The aim of this study was to gain insight to the basis for the coordinated control of the volume-induced Na+/H+ and K+/H+ exchangers in Amphiuma RBCs. To this end, we measured the time course of activation and deactivation of shrinkage-induced Na+/H+ exchange and swelling-induced K+/H+ exchange in Amphiuma RBCs and fit the data to Eq. 1 to calculate relaxation times [τ = (k12 + k21)−1]. The data demonstrate that the rate of Na+/H+ exchange activation increases as a graded function of cell shrinkage and that the rate of Na+/H+ exchange deactivation is proportional to the volume to which preshrunken cells are swollen. Likewise, the rate of K+/H+ exchange activation increases with cell swelling, whereas the rate of K+/H+ exchange deactivation increases in proportion to the degree to which preswollen cells are shrunken. The behavior described above is only possible if the kinases and the phosphatases that control the flux pathways are all volume sensitive.
Shrinkage-induced activation of Na+/H+ exchange: volume dependence of the forward rate constant, k12.
According to the two-state model applied in this study, the relative magnitudes of k12 and k21 reflect the fraction of the Na+/H+ exchanger population in the resting or active state. If in isosmotic media k12 and k21 were nearly equal in magnitude, then half of the Na+/H+ exchanger population would be in the active state and half in the resting state. If this were the case, then the highest attainable Na+ uptake rate following activation in hyperosmotic media would be a doubling of that in isosmotic media. Yet, as shown in Fig. 1, in Amphiuma RBCs the Na+ uptake rate in hyperosmotic media is as much as two orders of magnitude greater than that in isosmotic medium. Thus prior to determining τ, we reasoned that in isosmotic medium the rate constant for Na+/H+ exchange deactivation (k21) (phosphatase activity) must be much larger than that for Na+/H+ exchange activation (k12) (kinase activity) (k21 ≫ k12).
The data in Table 1 and Figs. 2 and 3 establish that τ for shrinkage-induced activation of Na+/H+ exchange decreases as cell volume decreases. Therefore, the rate of approach to the new steady state (k12 + k21) increases in proportion to the degree of cell shrinkage (Table 1). On the other hand, since Na+/H+ exchange activity increases with decreasing cell volume (Figs. 1⇑–3), the ratio k12/k21 must increase during shrinkage-induced activation. In order for both k12 + k21 and k12/k21 to increase with shrinkage, the forward rate constant (k12), which represents net kinase activity, must increase as cell volume decreases. Taken together, the data suggest that, in isosmotic media, k21 is much larger than k12 (k21 ≫ k12), yet in hyperosmotic media k12 increases as cell volume decreases, resulting in graded activation of Na+/H+ exchange and a decrease in the relaxation time for Na+/H+ exchange activation that is inversely proportional to cell volume (proportional to medium osmolarity). To determine the volume-sensitivity of the reverse rate constant, we studied swelling-induced Na+/H+ exchange deactivation.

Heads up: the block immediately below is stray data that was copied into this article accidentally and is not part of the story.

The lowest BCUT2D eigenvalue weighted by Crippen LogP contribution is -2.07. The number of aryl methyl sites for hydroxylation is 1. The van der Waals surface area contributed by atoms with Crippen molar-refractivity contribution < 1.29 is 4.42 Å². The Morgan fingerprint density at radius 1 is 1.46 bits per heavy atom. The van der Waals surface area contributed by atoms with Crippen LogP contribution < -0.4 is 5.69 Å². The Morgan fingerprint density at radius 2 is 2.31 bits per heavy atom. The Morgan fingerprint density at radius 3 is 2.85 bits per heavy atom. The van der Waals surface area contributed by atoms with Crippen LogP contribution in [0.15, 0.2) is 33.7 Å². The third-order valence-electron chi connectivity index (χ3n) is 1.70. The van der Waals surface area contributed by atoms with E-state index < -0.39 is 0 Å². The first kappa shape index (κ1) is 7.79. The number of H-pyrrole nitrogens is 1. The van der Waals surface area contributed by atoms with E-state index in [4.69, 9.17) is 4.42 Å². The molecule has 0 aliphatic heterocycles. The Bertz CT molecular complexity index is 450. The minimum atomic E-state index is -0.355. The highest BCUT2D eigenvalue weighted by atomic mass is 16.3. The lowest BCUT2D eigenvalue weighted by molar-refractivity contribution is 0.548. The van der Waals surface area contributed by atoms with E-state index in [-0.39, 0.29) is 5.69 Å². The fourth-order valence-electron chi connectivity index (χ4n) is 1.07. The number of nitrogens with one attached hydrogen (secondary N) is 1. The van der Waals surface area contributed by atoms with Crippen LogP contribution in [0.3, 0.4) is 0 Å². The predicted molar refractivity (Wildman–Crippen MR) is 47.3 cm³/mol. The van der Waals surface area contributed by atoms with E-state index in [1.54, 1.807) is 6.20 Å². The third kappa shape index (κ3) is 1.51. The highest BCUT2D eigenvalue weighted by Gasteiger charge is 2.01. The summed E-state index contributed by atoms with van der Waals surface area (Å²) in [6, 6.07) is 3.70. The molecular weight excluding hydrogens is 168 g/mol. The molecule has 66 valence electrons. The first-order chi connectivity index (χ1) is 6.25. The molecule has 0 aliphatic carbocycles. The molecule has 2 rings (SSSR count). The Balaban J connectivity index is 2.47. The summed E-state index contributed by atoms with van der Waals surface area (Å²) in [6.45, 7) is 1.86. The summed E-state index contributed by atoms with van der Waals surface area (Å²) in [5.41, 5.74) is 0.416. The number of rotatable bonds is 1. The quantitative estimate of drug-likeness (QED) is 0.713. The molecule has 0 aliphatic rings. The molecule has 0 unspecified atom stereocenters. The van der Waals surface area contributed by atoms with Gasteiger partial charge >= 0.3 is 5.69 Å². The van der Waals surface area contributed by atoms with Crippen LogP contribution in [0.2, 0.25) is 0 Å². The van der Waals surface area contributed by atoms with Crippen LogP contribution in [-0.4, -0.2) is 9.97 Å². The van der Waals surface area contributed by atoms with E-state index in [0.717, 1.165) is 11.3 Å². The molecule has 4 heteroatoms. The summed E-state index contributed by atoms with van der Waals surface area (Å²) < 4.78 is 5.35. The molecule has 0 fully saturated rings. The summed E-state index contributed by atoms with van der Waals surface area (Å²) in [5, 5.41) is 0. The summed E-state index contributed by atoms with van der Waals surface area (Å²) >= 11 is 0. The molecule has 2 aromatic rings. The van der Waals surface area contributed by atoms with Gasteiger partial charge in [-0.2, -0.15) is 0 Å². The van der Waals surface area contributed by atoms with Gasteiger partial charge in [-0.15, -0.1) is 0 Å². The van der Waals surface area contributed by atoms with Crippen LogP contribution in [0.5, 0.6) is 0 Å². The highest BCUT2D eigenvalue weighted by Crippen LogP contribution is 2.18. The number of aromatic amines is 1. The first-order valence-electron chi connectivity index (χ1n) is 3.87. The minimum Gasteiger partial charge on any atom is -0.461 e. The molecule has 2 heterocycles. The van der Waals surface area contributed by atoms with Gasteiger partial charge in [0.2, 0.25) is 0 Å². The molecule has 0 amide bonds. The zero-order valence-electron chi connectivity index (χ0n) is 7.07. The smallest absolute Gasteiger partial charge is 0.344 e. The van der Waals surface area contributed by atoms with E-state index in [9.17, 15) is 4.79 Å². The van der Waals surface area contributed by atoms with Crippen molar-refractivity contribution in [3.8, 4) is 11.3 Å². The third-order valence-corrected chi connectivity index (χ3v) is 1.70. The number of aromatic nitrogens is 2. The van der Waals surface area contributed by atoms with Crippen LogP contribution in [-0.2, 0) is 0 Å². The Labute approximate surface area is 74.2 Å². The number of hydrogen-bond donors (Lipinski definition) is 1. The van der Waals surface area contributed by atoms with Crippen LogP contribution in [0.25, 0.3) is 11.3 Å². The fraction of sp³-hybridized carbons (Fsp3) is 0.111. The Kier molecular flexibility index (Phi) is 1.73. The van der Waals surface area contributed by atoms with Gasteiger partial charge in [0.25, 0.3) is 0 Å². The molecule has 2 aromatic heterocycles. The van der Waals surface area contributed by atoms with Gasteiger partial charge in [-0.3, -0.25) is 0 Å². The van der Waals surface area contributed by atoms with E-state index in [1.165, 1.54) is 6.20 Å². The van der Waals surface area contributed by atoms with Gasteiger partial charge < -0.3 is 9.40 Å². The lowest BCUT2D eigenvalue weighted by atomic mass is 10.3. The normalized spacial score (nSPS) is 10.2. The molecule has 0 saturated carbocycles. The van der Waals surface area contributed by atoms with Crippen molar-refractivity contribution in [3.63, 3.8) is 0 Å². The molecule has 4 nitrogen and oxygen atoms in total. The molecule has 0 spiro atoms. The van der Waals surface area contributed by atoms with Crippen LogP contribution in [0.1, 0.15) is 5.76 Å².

Swelling-dependent deactivation of Na+/H+ exchange: volume dependence of the reverse rate constant, k21.
We (and others) have shown that activation of Na+/H+ exchange is dependent on kinase activity (7, 11–13, 26, 27). If Na+/H+ exchange activation is governed by net kinase activity, denoted by the forward rate constant k12, then the deactivation rate constant k21 must represent net phosphatase activity. To assess the volume sensitivity of k21, preshrunken cells were swollen to or above normal control volume and τ for swelling-dependent Na+/H+ exchange deactivation (Table 1, bottom, and Fig. 4) were determined. Our data illustrate that τ for Na+/H+ exchange deactivation decreases progressively as cells are swollen to or above isosmotic, control volume: the rate (k12 + k21) of approach to the new steady-state increases with cell swelling (Table 1). Since k12 increases as cell volume decreases (see shrinkage-induced Na+/H+ exchange activation: volume dependence of the forward rate constant, k12, above), it follows that k12 must decrease as preshrunken cells are swollen. Given that Na+/H+ exchange deactivation requires a decrease in k12/k21 and that k12 decreases with deactivation, yet k12 + k21 increases as preshrunken cells are reswollen (τ decreases), we conclude that k21 increases with swelling and that the increase in k21 is greater than the absolute decrease in k12. Therefore, upon reswelling of preshrunken cells, the rate constant representing net phosphatase activity, k21, increases more rapidly than k12 (net kinase activity) decreases and consequently k21 is also volume sensitive. If deactivation were solely the result of a volume-sensitive decrease in k12 then progressive reswelling of shrunken cells should result in longer relaxation times since in this scenario k12 + k21 must decrease. Because this is not the case, k12 + k21 must increase even though k12 decreases with swelling. We conclude that k21 increases as a function of cell swelling.